Sept. DTR Anaylsis: Population differences key in to the HMO trends

September 1, 2004

In the highest-enrollment states, not only are there higher populations generally, but the population also is more concentrated, and HMOs operated there successfully for longer periods before the anti-managed care movement began to really get legs, according to one expert.

In the highest-enrollment states, not only are there higher populationsgenerally, but the population also is more concentrated, and HMOs operatedthere successfully for longer periods before the anti-managed care movementbegan to really get legs, according to one expert.

"California, for example, historically was a leader in the foundingand development of HMOs," says Cynthia Marcotte Stamer, a partner withEpstein Becker Green Wickliff & Halls' national healthlaw practice."The concentration of facilities, providers and populations also historicallyallowed California to achieve better the underwriting and operational assumptionsnecessary to cost-effectively provide a range of care to concentrated populations,"she says. "The Knox-Keene legislation formalized the existence of HMOs.The population in California also has a historically positive experiencewith Kaiser and other HMO and managed care arrangements."

Other states, such as Texas, and those in the Midwest, were relativelylatecomers to the HMO marketplace. PPO enrollment always has exceeded HMOenrollment in these regions for a variety of reasons, according to Stamer."Part of this likely is attributable to population differences thataffect the viability of the HMO model in a wide number of states,"she says. "Their populations are more geographically disbursed, makingit more difficult to achieve the concentration of facilities and enrollmentsnecessary to enroll large populations. Their populations, as a whole, alsohave exhibited more attitudinal resistance to closed model HMOs. Overall,people in these lower enrollment states have tended be feel less secureabout giving up their choice of physicians and facilities attendant to HMOs."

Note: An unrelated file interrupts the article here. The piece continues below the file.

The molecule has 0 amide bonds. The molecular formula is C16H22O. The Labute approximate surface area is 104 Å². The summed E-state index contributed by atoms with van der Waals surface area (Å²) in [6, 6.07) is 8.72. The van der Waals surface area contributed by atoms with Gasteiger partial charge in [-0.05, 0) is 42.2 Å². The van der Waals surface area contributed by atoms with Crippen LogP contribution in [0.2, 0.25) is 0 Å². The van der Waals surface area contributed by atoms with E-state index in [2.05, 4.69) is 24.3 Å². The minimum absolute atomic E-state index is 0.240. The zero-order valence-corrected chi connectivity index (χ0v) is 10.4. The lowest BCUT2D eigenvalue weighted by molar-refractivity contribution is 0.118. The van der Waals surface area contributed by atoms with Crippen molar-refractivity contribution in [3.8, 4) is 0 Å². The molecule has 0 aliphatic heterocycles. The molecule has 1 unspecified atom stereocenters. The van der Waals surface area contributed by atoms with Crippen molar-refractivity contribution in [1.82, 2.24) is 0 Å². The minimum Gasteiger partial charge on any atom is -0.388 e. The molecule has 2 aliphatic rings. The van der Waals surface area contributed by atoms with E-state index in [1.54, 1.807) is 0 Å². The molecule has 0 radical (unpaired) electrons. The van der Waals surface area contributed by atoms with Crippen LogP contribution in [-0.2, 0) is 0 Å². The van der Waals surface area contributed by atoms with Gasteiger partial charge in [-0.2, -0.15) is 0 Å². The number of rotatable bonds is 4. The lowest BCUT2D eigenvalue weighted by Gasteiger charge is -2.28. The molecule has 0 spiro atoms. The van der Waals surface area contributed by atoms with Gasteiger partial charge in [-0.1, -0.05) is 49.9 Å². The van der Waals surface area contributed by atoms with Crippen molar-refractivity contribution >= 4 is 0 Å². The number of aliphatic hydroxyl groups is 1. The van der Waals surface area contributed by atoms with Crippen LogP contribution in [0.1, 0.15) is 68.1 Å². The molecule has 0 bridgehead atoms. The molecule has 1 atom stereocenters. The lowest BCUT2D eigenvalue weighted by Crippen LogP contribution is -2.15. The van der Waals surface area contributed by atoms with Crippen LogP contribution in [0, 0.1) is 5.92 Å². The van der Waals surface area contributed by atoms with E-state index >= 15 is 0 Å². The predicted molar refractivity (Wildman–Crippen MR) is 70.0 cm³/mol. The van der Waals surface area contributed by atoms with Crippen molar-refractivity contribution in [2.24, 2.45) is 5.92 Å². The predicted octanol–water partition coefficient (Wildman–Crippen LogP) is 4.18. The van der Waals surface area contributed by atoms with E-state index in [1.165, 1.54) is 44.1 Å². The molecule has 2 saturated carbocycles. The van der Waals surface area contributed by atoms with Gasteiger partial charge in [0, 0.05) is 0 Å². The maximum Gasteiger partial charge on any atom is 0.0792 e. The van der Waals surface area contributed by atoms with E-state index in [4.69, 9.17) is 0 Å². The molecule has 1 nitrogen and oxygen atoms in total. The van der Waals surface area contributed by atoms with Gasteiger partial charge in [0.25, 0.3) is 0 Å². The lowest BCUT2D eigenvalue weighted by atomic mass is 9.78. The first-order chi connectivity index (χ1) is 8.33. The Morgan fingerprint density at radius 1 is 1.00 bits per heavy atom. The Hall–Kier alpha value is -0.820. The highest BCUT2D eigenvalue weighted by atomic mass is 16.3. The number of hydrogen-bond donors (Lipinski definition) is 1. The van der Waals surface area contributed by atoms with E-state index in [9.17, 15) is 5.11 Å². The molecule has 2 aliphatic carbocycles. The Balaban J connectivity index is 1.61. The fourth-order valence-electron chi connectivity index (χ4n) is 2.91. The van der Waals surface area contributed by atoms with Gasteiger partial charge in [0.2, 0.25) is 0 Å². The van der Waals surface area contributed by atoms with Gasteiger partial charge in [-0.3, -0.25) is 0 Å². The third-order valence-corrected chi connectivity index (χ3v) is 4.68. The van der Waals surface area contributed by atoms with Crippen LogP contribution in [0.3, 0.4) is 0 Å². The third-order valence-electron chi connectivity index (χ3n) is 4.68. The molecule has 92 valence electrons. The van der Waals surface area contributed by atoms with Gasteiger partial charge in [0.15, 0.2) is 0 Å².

These attitudinal differences are reflected in the early enactment instates like Texas of patient choice legislation, protecting the right ofeven HMO enrollees to opt out at the point of care. "The enactmentof these and other 'anti-managed care' regulations in Texas and elsewherein recent years has further undermined the viability of the HMO models formany vendors by restricting their ability to operate their care deliverysystems in accordance with the assumptions of the HMO model," Stamersays.

In recent years, historically high-enrollment states also have seen changesin their enrollment in HMOs, as well as in the historical providers. "Theexperience of many states, including California and Hawaii, has been thathealthcare inflation catches up with HMOs," Stamer says. "In recentyears, premiums and costs for HMOs has risen in many areas at or above therate of costs for PPO and other types of plans. HMOs also are subject togeneral healthcare inflation. The inflation tends to undermine the stabilityof their populations, undermining their ability to realize the anticipatedoffsetting savings that most HMO business models assume."

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